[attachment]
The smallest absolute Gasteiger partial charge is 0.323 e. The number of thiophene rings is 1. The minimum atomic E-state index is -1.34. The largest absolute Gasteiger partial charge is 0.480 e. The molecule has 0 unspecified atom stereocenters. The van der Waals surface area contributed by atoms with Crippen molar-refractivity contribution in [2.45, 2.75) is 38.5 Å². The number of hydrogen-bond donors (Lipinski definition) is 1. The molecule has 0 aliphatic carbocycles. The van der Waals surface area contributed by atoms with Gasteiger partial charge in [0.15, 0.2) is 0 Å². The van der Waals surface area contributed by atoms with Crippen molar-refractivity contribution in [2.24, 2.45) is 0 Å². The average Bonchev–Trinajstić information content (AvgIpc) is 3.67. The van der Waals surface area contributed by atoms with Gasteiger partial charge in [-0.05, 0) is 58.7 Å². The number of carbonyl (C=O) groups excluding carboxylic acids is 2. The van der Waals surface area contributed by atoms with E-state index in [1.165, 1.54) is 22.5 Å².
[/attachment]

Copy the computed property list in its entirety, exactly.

The smallest absolute Gasteiger partial charge is 0.323 e. The number of thiophene rings is 1. The minimum atomic E-state index is -1.34. The largest absolute Gasteiger partial charge is 0.480 e. The molecule has 0 unspecified atom stereocenters. The van der Waals surface area contributed by atoms with Crippen molar-refractivity contribution in [2.45, 2.75) is 38.5 Å². The number of hydrogen-bond donors (Lipinski definition) is 1. The molecule has 0 aliphatic carbocycles. The van der Waals surface area contributed by atoms with Gasteiger partial charge in [0.15, 0.2) is 0 Å². The van der Waals surface area contributed by atoms with Crippen molar-refractivity contribution in [2.24, 2.45) is 0 Å². The average Bonchev–Trinajstić information content (AvgIpc) is 3.67. The van der Waals surface area contributed by atoms with Gasteiger partial charge in [-0.05, 0) is 58.7 Å². The number of carbonyl (C=O) groups excluding carboxylic acids is 2. The van der Waals surface area contributed by atoms with E-state index in [1.165, 1.54) is 22.5 Å².